Mary Douglas's retirement lasted almost a quarter of a century, quite long enough for her to fade pottering into obscurity. Yet what happened was diametrically, single-mindedly opposite: an increasing productivity well into her eighties; an unchallengeable position within British anthropology's most brilliant professional generation; and a generous reassessment within her own discipline of the work of her mid-career. Few could have predicted this outcome when in 1977 Douglas resigned her professorship at University College London in order to become Director (...) of Research on Culture at the Russell Sage Foundation in New York. Fewer still as she found herself immediately mired in the controversial sacking of the man who had hired her. Yet Douglas emerged from this fray with risk analysis added to the already formidable range of fields on which she wrote. No field of anthropology–religion, symbolism, politics, economics, cognition, to name only a few–was untouched by her ideas. (shrink)
Giving Voice To Values serves as a framework to teach individuals methods to speak up when they witness actions that are contrary to their professional and personal values. This essay illustrates how GVV serves as a catalyst to advance both research and teaching activities.
Irigaray raises the question of sexual difference. Yet there are moments at which Irigaray’s own pursuit of this question recapitulates the kind of universalism it is meant to combat. She remains ensconced in judgments that close down the attempt to think beyond sexual difference. The article pursues this line of thought particularly in relation to her figuring of Antigone, suggesting that there is a need to open up sexual difference so that it does not function as a universal discourse, but (...) is open to other kinds of difference, for example, racial difference. (shrink)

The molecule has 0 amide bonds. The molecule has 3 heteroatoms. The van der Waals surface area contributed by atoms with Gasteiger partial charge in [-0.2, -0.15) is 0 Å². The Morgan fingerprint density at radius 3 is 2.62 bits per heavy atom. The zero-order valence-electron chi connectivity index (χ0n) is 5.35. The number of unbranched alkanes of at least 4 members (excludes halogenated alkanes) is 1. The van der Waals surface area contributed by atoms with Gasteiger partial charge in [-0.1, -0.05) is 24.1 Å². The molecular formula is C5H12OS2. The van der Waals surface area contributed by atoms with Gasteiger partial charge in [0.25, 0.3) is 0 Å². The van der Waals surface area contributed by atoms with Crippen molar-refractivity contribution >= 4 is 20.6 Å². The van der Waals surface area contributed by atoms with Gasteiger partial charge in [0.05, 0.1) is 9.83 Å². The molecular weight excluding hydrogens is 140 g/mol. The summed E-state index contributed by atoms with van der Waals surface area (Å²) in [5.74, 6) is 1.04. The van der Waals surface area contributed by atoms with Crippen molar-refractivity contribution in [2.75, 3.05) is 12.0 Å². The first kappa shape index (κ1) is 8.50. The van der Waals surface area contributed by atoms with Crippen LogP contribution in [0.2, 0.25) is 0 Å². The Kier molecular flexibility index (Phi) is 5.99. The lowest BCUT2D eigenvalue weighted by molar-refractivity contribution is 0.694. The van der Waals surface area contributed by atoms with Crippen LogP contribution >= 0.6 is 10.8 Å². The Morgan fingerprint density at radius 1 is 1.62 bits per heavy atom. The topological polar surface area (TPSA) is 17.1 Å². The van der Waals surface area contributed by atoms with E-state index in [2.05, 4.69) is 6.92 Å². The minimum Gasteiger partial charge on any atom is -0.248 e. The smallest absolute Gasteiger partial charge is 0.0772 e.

C-Inductive arguments are arguments that increase the probability of a hypothesis. This can be contrasted with what is called a P-Inductive argument. A P-inductive argument is an argument that shows the overall probability of a hypothesis to be more probable than not. In this paper, we put forth a C-inductive argument for the truth of the Catholic hypothesis (CH). Roughly, we take CH to be the hypothesis that the core creedal beliefs found within the Catholic Tradition are true. Specifically, we (...) argue that we would expect the Miracle of Fátima on CH, but, we wouldn’t expect it as much on ~CH. In order to establish this thesis, we first discuss the basics of confirmation theory. Second, we give the historical context of the Miracle of Fátima. Third, we briefly survey and then reject two possible non-supernatural explanations of the apparent miracle. Doing this will help make plausible that the Miracle of Fátima is actual evidence that a hypothesis needs to predict. Fourth, we give the details as to why we should expect the Miracle of Fátima more on CH than ~CH. Finally, we argue that miracles that occur in Protestant contexts, generally don’t carry the same evidential weight for a Protestant hypothesis as the Miracle of Fátima carries for CH. (shrink)